Arches on the Wall of Forbidden City

There are many arches on both walls of the East Tongzi Alley to the west of Palace of Tranquil Longevity (Ningshougong) in the Forbidden City. They may trigger visitors’ curiosity about what they were used for. Read this article; you will not only find the answer, but learn some interesting stories behind them.
Location Map of Arches in the Forbidden City
 

Watchhouses for Imperial Guards at Night

Some people say these arches were doors used to transport building materials; some people say that they are small doors for eunuchs and maids to remove garbage. Neither of them are right. Actually they were watchhouses for imperial guards at night, called Dui Bo in Manchu. The guards were on duty from 22:00 to next 05:00.
 
Along the west wall of the East Tongzi Alley, there are 8 and 12 arches to the north and south of the Cangzhen Gate respectively. Along the east wall, there are 9 both to the north and south of the Daohe Gate. The arches are not far from the gate, and the shortest distance is less than 2 meters (6.6 feet) from Daohe Gate. The two sides are not bilateral symmetrical for the guarding needs.
 
These arches are distributed in groups of two, three, four and five. The distance between each group is about 16 meters (52.5 feet) at most and about 8 meters (26.2 feet) at least. Each watchhouse is 1.43 - 1.78 meters (4.69 - 5.87 feet) wide, 2.2 - 2.5 meters (7.2 - 8.2 feet) high and 0.65-0.88 meters (2.13 - 2.89 feet) deep. Outside these watchhouses, there were also small wooden houses where weapons were stored and guards off-duty took rest and sought shelter from the wind and rain.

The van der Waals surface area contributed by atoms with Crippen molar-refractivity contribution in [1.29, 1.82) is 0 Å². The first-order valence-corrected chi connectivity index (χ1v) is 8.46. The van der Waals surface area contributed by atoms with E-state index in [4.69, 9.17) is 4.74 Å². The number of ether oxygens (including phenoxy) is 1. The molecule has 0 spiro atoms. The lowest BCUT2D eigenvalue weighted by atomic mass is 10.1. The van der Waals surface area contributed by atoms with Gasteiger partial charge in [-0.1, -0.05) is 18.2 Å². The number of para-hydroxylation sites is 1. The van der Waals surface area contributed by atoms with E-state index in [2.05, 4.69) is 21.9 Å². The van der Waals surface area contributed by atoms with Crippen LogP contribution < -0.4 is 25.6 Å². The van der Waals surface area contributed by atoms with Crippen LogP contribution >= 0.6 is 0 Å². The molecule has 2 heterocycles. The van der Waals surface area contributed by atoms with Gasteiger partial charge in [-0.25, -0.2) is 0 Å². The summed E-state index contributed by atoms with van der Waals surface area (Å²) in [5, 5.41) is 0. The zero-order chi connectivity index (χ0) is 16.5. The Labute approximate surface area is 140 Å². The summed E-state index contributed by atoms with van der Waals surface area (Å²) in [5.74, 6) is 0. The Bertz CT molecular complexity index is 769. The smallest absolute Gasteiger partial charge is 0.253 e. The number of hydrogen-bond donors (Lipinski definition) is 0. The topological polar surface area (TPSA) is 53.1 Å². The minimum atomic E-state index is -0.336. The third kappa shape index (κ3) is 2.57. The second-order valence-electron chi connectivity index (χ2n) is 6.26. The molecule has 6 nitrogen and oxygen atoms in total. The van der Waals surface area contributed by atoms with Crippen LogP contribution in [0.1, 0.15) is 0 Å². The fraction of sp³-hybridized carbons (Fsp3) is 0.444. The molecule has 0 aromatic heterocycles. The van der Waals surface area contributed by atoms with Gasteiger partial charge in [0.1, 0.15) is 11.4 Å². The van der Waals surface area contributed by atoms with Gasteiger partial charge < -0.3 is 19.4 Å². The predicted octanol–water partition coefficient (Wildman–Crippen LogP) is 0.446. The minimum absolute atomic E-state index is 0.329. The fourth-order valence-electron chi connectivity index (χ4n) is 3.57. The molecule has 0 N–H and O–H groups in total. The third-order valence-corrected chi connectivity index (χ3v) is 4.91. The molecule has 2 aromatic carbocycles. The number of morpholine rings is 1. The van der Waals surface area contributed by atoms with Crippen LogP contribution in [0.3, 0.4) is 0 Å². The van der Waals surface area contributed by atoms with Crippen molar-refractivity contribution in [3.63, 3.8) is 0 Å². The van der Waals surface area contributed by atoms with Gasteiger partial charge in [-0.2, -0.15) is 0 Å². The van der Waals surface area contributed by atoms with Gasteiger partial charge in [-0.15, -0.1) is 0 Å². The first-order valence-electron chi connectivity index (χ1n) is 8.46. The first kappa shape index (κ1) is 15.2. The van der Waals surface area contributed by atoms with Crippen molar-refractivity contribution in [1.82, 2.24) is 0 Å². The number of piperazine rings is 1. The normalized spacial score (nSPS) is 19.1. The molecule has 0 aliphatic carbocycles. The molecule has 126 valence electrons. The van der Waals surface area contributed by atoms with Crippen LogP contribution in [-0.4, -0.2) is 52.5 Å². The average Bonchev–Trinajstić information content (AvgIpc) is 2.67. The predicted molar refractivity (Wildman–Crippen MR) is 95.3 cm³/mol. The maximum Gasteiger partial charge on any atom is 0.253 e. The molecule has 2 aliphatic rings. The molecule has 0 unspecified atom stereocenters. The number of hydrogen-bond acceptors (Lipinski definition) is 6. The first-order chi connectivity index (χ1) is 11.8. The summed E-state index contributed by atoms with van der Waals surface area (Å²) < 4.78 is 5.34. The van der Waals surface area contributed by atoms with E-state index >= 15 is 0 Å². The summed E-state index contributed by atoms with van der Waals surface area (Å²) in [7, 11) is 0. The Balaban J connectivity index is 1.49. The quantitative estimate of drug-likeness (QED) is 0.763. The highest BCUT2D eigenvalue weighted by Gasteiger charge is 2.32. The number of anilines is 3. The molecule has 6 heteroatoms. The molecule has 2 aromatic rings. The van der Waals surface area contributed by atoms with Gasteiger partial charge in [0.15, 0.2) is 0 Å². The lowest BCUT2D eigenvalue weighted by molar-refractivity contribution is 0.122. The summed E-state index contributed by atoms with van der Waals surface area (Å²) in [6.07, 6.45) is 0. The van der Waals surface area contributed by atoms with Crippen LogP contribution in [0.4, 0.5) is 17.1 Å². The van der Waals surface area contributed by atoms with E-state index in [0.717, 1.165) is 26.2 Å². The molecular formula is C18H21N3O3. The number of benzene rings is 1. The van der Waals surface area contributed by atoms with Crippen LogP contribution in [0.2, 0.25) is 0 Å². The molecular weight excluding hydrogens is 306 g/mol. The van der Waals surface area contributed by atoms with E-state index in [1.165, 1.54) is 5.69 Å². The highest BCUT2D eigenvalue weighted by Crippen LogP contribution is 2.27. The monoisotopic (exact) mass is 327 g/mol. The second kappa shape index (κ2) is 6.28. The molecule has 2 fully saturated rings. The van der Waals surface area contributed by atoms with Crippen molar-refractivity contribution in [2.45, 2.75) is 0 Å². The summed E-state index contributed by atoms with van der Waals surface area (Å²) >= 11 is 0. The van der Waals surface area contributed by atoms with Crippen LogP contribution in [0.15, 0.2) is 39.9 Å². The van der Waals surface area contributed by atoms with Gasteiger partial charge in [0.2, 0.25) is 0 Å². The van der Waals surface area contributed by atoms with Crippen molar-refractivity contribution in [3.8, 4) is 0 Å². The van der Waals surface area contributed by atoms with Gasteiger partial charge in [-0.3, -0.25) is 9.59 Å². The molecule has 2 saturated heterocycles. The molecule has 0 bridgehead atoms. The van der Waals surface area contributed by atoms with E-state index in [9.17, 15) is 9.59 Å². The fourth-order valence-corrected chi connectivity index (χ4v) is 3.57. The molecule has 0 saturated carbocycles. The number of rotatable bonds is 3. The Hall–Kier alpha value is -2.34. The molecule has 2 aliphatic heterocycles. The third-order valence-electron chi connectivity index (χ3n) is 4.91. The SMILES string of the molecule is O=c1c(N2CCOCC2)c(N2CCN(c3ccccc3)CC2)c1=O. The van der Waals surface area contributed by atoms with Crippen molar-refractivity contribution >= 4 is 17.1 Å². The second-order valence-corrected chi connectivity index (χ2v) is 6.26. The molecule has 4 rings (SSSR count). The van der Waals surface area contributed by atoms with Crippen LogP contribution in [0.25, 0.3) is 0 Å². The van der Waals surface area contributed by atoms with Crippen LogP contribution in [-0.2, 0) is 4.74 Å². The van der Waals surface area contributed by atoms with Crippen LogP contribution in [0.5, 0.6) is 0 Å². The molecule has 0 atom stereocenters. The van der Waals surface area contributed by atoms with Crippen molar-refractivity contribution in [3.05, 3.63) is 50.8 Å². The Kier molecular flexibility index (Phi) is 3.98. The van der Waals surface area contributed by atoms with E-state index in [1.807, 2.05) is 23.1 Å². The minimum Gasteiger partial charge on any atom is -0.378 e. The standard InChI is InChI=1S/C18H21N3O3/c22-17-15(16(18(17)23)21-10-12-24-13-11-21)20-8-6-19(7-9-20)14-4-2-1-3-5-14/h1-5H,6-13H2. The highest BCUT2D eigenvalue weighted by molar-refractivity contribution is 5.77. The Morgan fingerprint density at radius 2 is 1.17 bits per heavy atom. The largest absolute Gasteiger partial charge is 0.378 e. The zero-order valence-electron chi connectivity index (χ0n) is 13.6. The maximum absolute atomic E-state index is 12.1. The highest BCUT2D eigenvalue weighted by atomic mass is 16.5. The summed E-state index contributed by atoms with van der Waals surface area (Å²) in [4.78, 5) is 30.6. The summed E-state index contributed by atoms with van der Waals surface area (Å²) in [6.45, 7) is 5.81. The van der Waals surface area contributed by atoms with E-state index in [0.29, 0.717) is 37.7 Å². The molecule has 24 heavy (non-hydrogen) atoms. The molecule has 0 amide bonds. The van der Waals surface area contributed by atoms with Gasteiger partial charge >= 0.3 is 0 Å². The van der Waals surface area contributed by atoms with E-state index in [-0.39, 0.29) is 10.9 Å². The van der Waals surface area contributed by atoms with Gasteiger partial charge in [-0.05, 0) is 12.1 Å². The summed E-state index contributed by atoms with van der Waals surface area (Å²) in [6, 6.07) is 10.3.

In 951, these watchhouses were blocked, leaving only the arches, and the nearby wooden houses were also tore own, in order to open up a fire lane.

Watchhouses in Other Parts of the Forbidden City

In addition to the above mentioned ones, watchhouses were set in the northwest corner of the Forbidden City, southeast of Fengxian Hall, northeast and northwest corner of Imperial Tea Room, front gate and back iron gate of Zhongzheng Hall and west of Palace of Peace and Longevity.
 
However, they are either in the non-touristy area of the Forbidden City, or have been completely blocked without traces. Tourists can now only see the arches on the wall of the East Tongzi Alley inside the Forbidden City.

Guards on Duty Should Be Very Concentrated

11 guards were on duty in each group of the watchhouses, equipped with 4 spears, 4 waist knives, a total of 4 bows, and 40 arrows. Guards shall not be absent from work or sleep on duty, and those who violated the rules would be severely punished, even involving their supervisors. 
 
It is said that one day, when Emperor Qianlong (1711 - 1799) passed by these watchhouses, he suddenly decided to take a look of the imperial guards, but found a chessboard carved on the wooden door of a watchhouse. Obviously, there must be guards playing chess on the time of duty. Furiously, he ordered a strict inspection. At last, the guard was found out, beat on the buttocks as punishment and expelled from the imperial guard team. Also, his supervisor and the guards taking over the watchhouse were all implicated and punished.
 
However, when cleaning up the watchhouses before blocking in 1951, it was found that there were various inscriptions on their walls. Some recorded the number of bows and arrows stored in the houses, some recorded lyrical poems and interesting paintings, and some were records of personal debt. These tell that the imperial guards were very slacking by the end of Qing Dynasty (1636 - 1912).

 Further Reading:
Ancient Alarm System in the Forbidden City
Gutters on the Wall of Palace of Tranquil Longevity

- Last modified on Apr. 08, 2021 -
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